Sunday, April 8, 2018

Swinging with Hermes on the Hinge of Fate

He is always in motion; he belongs to the journey (hodios); his home is the road itself. He is the angel of the Odyssey, the angelos, the messenger of the gods. He is “the quick one”, especially as angel of death. He is dios eriounios huios, the “swift as death son of Zeus.” He was born in a cave, through the mating of Zeus and a primordial goddess, Maia, who was shrunk in the later phallocentric theology to a mere nymph.
    He is ruler of dreams (hegetor oneiron) and guide of souls (psychopompos). The dream people of Phaeacia – who rescue Odysseus and send him safe to the harbor of the soul – make offerings to Hermes before going to sleep. (Odyssey Book VII, 138).
    He is the embodiment of synchronicity, and his oracles speak through natural events that convey supernatural meaning. The oracle of Hermes at Pharai, in the Peloponnese, was located at the center of a walled market, where there was a simple rough-hewn statue of the god.
 Consulting this oracle was as simple as this: 

You enter the market through the gate in the wall towards the close of business, as the vendors are packing up their stalls. You bring your question for the oracle with you. You walk to the statue of the god and whisper that question in his ear. Then you plug your ears, or press your hands over them, shutting out external sounds as you walk back to the gate. At the exact moment you reach the gate, you unplug your ears. The first sounds you hear – a snatch of conversation, the cry of a bird, the creak of an overloaded wagon – will be the response of the oracle. The god will speak to you directly through the everyday noise of the world, once you have set a clear intention and put yourself in a frame of mind to receive the message.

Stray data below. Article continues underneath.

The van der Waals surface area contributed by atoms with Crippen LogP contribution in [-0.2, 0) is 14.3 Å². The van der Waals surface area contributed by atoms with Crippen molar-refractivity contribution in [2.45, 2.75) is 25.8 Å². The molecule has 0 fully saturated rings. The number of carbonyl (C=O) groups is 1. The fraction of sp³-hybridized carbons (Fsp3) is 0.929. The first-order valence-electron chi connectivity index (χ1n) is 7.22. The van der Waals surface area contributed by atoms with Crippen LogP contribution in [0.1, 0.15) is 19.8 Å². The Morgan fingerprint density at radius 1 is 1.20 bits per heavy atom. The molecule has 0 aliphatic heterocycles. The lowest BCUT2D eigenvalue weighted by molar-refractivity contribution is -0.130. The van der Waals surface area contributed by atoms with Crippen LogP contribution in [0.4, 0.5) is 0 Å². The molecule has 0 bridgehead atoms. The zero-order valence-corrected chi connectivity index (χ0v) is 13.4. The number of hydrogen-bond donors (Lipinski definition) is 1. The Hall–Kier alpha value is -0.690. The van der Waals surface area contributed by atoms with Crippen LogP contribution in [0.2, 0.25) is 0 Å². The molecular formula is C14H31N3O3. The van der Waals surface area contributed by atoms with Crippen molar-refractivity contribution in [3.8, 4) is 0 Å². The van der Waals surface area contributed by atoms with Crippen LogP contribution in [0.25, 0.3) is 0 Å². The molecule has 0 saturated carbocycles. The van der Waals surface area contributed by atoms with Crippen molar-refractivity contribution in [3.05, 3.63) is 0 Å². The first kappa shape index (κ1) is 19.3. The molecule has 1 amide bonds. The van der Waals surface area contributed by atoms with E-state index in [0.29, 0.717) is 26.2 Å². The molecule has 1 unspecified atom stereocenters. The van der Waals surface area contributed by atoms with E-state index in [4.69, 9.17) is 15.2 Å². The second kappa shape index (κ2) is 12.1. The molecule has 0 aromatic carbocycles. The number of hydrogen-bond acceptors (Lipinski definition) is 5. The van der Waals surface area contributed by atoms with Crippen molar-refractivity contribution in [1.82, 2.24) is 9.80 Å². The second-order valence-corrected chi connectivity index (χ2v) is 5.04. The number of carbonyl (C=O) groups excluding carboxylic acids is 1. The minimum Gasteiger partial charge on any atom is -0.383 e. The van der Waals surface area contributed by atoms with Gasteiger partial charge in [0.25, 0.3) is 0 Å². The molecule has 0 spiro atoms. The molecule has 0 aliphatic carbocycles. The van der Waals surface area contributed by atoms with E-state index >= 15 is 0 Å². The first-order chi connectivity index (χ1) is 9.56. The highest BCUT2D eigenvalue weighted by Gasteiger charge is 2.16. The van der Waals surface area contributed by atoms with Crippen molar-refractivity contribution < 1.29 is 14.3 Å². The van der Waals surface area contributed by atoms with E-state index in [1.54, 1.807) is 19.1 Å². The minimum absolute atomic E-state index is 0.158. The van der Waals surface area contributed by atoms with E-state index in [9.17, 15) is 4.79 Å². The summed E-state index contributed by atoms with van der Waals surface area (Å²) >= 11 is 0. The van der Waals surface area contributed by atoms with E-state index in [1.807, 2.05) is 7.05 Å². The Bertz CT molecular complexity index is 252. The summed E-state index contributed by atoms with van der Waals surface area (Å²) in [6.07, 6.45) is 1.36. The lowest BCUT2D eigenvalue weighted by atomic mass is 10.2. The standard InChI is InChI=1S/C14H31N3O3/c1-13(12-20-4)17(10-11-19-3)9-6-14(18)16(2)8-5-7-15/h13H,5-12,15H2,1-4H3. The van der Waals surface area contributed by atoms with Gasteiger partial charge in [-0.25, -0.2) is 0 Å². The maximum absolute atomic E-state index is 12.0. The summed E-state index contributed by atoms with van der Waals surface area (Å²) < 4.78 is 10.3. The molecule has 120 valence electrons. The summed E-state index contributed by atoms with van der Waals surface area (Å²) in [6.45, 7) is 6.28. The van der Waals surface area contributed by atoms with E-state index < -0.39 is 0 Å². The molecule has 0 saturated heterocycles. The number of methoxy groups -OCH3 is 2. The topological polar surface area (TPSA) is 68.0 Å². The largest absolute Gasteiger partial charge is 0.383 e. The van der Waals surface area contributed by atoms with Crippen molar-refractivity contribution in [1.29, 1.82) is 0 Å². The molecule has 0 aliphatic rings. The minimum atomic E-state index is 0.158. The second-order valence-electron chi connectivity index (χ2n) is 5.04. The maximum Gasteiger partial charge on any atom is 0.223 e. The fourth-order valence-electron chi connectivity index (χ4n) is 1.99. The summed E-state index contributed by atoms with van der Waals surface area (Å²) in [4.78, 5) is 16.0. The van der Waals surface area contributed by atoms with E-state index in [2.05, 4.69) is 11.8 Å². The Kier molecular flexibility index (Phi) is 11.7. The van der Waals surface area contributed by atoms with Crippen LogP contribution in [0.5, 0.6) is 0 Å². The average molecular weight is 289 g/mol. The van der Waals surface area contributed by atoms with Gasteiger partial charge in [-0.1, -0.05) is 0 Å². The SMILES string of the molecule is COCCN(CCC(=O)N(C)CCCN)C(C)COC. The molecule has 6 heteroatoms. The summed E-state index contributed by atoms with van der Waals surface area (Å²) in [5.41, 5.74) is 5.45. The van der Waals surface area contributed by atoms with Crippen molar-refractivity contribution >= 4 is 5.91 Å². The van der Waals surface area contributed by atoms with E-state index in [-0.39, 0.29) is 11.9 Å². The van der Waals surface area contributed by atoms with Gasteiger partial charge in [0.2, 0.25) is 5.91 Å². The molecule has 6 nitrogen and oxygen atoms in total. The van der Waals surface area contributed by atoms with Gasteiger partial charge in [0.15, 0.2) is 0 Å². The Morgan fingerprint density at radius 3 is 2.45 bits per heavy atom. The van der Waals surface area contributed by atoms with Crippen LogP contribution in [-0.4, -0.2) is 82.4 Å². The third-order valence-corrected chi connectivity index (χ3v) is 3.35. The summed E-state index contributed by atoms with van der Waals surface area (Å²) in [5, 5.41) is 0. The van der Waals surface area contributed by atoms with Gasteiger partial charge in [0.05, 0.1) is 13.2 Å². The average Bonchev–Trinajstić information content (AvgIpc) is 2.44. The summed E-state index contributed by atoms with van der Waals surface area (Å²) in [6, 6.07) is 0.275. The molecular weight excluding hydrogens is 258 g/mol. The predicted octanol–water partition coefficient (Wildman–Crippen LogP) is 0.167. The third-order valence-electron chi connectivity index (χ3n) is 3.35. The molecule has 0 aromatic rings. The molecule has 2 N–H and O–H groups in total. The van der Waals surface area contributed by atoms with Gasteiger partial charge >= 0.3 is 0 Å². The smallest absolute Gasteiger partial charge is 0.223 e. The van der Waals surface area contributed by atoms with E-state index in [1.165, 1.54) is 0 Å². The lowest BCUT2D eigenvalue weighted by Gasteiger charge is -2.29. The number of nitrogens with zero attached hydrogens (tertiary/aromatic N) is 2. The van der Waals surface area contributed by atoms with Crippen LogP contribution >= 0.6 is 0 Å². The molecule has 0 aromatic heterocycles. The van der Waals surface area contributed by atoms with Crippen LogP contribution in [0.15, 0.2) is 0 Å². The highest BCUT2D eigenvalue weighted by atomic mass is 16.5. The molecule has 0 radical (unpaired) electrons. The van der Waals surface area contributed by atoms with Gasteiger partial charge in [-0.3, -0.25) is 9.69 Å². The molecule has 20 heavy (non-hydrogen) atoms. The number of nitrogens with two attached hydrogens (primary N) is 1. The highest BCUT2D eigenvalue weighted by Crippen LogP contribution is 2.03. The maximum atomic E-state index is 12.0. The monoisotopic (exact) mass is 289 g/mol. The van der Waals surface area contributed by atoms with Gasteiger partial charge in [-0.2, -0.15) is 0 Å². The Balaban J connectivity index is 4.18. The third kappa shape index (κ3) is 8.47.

Hermes is “the friendliest of gods to men” but his actions are unpredictable, and he begins his career as a thief. He bestows on humans the gift of fruitfulness. The stroke of good luck, the windfall, is named after him in Greek; it is a hermaion. He can be roguish, and shameless in singing bawdy, teasing songs over his lyre, strung on a tortoise shell. He sings of love and riches. He tells the tale of his own begetting, the lusty embrace of his parents in their secret union in the cave. He carries memory. He has great appetites – for meat, for sex, for song, for improv. He is of the night. 
    According to the Homeric Hymn to Hermes, Zeus fathered Hermes by making love to Maia, then oldest of the Pleaides, under cover of dark in a cave. When she delivered Hermes, Maia bundled him up in warm fleeces and fell asleep. Hermes is quick. Within hours, the newborn baby had crawled to Thessaly. Before nightfall the next day,now fully grown, he had stolen some of his half-brother Apollo's cattle and invented the lyre by stringing a tortoise shell. Hermes' theft of the cattle caused a dispute among the gods that was resolved only when Apollo agreed to receive the lyre as payment for his cattle.   
    In the older strata of the myths, preserved by Cicero in De Natura Deorum ("On the Nature of the Gods"), Hermes is the son of Heaven (Ouranos) and Bright Day (Hemera); Aphrodite is their daughter.